Wider adoption of Blockchain technology in Kenya will support long-term crypto performance, says Nyangena. The bigger issue, he argues, is that Blockchain can make Kenyan businesses more competitive and increase their access to capital. Blockchain is ten times more important for Kenya than crypto.”

Blockchain is ten times more important for Kenya than crypto.”

Farming standards, for example, can be instantly verified and made transparent. The government has to allow businesses to try out solutions on Blockchain, Nyangena says. He points to Kenyan companies such as Twiga Foods, which in 2018 rolled out a micro-credit solution for Kenyan stores developed with IBM.

Twiga, the Swahili word for giraffe, was founded in 2014. The company buys wholesale fresh produce and then sells it to smaller entrepreneurs, using blockchain to monitor orders, supplies, and payments.

There is a need to synthesise and scale up Kenya’s Blockchain learnings. Brian Sang, a blockchain consultant in Nairobi, cites the potential of the Dimitra token, which aims to enable smallholder farmers globally to mitigate risks, lower costs, and increase yields through data-driven farming methods. The government should consider following other African countries and “come up with a blueprint that will work for Kenya,” says Titus Kinyui, an independent financial advisor in Nairobi.

Blockchain can reduce fraud since there is an immutable track record of the goods and payments made, Kinyui says. Through blockchain technology, Kenyans can verify the origin and quality of imported products. “This will reduce the number of counterfeit products entering the country.”

Land Rights

Kenya, which today has 4.5 million smallholder farmers out of a population of nearly 56 million, has weaknesses in its land rights system which date back to colonialism. The British displaced local communities to make way for white settlers and established native reserves along ethnic lines. After independence, the state retained its land management powers, and land rights have often been bound up with ethnic and political mobilisation. The result is that land rights are weak and tenuous, and double ownership of land is a frequent issue. That is part of a wider problem in developing countries. The World Bank has estimated that 70% of the planet has little or no access to proper land titles.

In 2015, Kenyan schoolchildren were teargassed by police as they protested against the sale of their school’s playground to a private developer. The minister for internal security had to intervene to apologise and confirm that the playground belonged to the school. Less high-profile disputes may not be resolved, meaning a need for immutable records which Blockchain provides.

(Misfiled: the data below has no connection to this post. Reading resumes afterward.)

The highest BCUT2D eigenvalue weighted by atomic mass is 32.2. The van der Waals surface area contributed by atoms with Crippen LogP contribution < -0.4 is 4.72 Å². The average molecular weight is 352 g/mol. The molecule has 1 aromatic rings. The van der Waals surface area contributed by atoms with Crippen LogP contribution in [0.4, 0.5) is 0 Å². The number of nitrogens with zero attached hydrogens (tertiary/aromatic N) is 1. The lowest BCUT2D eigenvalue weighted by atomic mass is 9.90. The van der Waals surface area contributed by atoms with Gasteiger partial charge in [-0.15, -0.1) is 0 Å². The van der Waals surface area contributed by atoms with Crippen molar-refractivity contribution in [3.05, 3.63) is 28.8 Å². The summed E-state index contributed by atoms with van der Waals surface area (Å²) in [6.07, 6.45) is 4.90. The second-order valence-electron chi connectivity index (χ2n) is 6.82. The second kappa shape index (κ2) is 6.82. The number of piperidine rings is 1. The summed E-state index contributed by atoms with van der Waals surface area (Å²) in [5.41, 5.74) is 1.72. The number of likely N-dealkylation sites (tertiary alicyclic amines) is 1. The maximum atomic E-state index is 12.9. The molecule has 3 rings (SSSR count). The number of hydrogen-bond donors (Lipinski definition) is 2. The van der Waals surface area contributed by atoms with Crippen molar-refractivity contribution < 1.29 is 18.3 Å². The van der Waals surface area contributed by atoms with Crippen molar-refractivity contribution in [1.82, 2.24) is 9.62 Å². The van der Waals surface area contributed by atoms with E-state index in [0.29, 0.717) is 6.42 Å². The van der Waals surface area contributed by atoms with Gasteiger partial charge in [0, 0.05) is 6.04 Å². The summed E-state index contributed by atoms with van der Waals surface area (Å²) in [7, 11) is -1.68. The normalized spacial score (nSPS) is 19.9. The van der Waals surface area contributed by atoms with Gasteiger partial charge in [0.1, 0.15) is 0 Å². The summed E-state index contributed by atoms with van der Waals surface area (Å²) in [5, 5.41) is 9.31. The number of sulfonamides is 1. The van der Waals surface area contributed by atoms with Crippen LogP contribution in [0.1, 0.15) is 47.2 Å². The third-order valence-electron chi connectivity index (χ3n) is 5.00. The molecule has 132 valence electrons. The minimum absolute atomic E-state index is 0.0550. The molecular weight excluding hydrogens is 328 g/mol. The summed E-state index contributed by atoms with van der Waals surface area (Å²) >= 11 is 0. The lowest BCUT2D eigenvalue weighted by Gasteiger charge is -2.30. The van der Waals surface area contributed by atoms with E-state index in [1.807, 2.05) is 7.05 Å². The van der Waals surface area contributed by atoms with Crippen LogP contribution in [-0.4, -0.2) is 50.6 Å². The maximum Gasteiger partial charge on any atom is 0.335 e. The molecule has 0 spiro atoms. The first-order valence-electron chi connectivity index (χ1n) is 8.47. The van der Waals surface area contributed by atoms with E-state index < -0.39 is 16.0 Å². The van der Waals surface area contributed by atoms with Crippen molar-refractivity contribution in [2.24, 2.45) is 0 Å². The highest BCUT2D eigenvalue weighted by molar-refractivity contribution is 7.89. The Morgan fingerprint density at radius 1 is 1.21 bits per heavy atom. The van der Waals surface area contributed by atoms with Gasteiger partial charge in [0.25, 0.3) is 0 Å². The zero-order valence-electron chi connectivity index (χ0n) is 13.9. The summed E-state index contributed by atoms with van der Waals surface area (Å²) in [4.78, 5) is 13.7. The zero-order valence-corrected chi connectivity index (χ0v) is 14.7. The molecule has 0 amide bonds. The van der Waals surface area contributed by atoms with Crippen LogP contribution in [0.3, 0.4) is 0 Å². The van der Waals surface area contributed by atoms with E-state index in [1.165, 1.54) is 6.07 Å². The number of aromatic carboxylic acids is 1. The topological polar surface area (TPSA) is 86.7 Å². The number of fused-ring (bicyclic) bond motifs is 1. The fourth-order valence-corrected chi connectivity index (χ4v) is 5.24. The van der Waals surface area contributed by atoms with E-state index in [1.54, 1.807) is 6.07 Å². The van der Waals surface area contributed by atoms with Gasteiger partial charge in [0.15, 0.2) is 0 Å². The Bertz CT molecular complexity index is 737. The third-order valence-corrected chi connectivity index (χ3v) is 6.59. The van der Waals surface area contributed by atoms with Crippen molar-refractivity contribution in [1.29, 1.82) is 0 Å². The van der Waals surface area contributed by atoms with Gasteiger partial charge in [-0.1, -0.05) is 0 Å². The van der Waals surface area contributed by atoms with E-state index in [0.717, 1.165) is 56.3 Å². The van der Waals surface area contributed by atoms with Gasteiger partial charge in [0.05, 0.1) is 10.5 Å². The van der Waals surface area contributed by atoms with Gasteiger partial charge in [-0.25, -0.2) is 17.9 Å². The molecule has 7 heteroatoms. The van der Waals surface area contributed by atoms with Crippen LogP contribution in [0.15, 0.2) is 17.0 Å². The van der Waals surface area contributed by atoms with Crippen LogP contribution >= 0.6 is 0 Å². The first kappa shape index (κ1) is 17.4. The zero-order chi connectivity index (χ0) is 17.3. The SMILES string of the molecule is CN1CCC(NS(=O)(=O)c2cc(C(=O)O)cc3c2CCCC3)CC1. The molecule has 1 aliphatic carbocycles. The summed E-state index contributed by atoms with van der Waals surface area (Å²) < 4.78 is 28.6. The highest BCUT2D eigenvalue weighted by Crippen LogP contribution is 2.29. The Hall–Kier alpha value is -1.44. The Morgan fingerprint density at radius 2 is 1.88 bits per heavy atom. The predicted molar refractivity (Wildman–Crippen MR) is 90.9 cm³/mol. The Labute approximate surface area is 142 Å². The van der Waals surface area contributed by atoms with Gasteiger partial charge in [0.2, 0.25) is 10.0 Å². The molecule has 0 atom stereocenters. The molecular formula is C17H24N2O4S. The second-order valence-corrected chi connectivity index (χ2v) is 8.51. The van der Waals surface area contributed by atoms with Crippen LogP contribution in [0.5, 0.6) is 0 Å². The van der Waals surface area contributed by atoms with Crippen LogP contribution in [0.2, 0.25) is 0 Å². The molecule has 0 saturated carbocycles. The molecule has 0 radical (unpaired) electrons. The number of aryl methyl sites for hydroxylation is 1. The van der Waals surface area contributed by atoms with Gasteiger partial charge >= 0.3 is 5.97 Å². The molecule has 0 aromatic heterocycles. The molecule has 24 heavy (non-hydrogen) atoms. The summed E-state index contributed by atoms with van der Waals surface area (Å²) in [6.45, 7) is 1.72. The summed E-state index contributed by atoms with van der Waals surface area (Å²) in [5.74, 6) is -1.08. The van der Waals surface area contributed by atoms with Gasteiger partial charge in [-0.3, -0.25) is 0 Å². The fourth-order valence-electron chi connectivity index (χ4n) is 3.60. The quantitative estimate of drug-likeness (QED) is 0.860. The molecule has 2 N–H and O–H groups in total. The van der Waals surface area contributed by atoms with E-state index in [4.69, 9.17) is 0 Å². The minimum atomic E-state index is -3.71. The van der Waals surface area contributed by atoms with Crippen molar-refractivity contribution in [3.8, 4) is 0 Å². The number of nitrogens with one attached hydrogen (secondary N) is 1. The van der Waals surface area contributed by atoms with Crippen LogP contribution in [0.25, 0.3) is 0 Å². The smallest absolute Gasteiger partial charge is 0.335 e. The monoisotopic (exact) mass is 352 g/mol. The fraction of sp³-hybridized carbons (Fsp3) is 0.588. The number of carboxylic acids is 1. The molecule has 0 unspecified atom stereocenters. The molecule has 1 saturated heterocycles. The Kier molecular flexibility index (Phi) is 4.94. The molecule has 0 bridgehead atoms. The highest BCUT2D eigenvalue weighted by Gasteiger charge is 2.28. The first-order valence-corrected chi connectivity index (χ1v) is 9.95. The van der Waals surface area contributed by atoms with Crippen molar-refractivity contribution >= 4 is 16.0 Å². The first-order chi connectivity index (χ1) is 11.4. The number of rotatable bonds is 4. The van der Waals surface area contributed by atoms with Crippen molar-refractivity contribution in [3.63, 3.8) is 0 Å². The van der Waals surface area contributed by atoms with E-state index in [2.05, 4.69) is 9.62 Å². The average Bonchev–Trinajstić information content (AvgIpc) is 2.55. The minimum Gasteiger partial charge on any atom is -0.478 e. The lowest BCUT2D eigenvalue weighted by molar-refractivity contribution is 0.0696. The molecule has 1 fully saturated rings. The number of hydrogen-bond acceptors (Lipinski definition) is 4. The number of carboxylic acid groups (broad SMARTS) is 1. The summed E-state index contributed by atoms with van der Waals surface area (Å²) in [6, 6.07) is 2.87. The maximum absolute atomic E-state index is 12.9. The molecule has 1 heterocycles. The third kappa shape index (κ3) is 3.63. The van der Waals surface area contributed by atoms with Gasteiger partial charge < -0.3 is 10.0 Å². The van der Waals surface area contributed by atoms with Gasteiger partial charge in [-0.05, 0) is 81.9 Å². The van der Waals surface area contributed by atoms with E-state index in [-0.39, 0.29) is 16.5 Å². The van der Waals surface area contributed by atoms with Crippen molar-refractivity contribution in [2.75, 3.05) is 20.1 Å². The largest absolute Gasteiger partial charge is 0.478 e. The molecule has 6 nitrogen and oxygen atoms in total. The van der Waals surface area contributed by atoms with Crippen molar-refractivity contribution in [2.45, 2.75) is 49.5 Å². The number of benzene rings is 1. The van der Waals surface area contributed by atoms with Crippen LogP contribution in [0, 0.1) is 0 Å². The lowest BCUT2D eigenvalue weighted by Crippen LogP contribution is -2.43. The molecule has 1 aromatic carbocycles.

Hussein Allibhai, founder of Blockchain for Africa, points to Lands Layby, a Kenyan company which uses a shared ledger to keep records of land transactions. The company is incorporated in Kenya and Australia and also offers blockchain technology solutions to real-estate companies in Ghana, the UK and the US. Lands Layby’s use of Blockchain, Hussein says, can “cement property ownership rights.” Experts have also pointed to Blockchain’s “multi-signature” functionality as a means by which the land rights of women can be strengthened. Blockchain can accommodate a requirement for approval from multiple users before a transaction is approved. That can safeguard the land rights of women which might otherwise be disregarded.

Kenya’s government in 2018 set up a task force to study blockchain and its potential use in land registries. In 2021, it started a program to digitise the country’s land records. Blockchain can also be used to make various government services more efficient, Kinyui says. There are also potential political implications. At election time, a blockchain-based electoral platform would allow people to see a “real-time tally which cannot be rigged,” he argues. “The government should empower blockchain developers in the country and tap into their potential to develop a platform that the government and citizens can use.”

David Whitehouse is a freelance journalist in Paris and business editor of The Africa Report.